I'm thinking of the International theatrical release (1982), most likely. More or less the same film by the sounds of it.
But, yes, a big part of why I prefer it is because that, having watched and loved the film in the 80s, that version was Bladerunner, and the Director's Cut was just some tedious attempt to artify a perfectly good (nay, exceptionally good) film. (Those fucking dream-like dove sequences make me angry just thinking about them.)
Also, yes, the voiceover is integral to the noir aesthetic. I had no idea that the last aerial shots were outtakes from The Shining, but that doesn't really affect my evaluation of the film. They're just visual metonyms for a future already plotted by the earlier scenes, and the fact that the shots weren't actually taken for the film doesn't bother me: I don't have much time for "integrity".
Not sure how they're s'posed to contradict the rest of the film, though. Anyone care to elaborate on that point?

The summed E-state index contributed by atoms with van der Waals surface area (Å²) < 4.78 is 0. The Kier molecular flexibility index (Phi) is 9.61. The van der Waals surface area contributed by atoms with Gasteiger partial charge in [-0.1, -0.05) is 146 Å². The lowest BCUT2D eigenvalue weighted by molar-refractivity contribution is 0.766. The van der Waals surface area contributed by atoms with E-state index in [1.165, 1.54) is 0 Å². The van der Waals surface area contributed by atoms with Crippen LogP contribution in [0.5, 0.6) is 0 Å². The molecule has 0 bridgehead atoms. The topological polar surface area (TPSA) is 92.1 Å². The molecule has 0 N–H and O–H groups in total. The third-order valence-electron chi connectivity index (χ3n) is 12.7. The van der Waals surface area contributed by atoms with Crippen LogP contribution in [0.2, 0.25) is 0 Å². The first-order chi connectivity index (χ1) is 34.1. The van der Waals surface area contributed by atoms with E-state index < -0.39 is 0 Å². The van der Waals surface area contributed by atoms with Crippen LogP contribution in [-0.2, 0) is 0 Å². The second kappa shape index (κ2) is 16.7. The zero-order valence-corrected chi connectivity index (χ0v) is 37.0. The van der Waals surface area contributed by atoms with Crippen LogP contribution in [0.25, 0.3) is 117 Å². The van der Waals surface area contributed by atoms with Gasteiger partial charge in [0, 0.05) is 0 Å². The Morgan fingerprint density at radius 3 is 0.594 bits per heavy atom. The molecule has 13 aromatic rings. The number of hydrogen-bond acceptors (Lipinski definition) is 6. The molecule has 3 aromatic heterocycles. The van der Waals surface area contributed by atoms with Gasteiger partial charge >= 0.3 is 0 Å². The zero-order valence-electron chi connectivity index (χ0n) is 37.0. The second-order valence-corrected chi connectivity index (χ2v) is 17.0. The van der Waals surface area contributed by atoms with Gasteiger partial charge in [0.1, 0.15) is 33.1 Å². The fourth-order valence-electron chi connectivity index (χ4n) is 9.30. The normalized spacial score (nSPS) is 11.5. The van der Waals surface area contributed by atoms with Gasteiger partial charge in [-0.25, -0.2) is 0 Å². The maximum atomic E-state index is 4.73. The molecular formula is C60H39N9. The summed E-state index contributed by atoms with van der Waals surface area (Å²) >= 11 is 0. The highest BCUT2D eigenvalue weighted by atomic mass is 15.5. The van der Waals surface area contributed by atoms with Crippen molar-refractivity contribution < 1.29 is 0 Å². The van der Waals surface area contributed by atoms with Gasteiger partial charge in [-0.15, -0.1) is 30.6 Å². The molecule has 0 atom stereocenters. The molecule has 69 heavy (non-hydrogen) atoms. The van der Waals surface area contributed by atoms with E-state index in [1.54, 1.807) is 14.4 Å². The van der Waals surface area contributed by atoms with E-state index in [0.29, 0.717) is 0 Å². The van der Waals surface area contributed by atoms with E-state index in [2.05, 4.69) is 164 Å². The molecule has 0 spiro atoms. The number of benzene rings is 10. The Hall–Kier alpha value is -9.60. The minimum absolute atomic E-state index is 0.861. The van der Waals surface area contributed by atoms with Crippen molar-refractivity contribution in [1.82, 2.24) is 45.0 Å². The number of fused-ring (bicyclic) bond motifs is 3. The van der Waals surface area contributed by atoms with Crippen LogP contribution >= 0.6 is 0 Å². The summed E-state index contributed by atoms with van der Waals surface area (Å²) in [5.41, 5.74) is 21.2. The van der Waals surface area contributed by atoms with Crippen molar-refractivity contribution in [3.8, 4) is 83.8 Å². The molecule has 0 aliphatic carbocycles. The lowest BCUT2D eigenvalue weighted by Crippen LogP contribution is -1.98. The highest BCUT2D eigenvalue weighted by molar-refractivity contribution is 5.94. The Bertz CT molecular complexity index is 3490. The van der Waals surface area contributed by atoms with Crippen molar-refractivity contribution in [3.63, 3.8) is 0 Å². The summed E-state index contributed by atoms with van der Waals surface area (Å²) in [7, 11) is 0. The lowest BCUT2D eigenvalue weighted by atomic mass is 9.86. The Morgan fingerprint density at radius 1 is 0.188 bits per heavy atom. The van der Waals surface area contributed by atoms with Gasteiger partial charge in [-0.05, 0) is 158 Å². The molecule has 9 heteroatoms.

I'm also not fussed that the "Deckard may be a replicant" aspect isn't a feature of the original version. It's central to the book it's based on, sure, and I get a lot of pleasure from that aspect in the book. But I am quite happy for / prefer film adaptations to be interpretations of the course rather than faithful reproductions.
The film version (versions? I can't remember what bits were chopped and changed in the Director's Cut) added another dimension to the "text" of Androids, by depicting the replicants as on a quest to meet their maker. Reading that narrative arc in concert with the characterisation of Decker and Gaff in the novel (ambiguity of Decker's status as human; Gaff's cold-stone-killer approach to retiring replicants) makes for a far more interesting meditation on the idea(s) of humanity.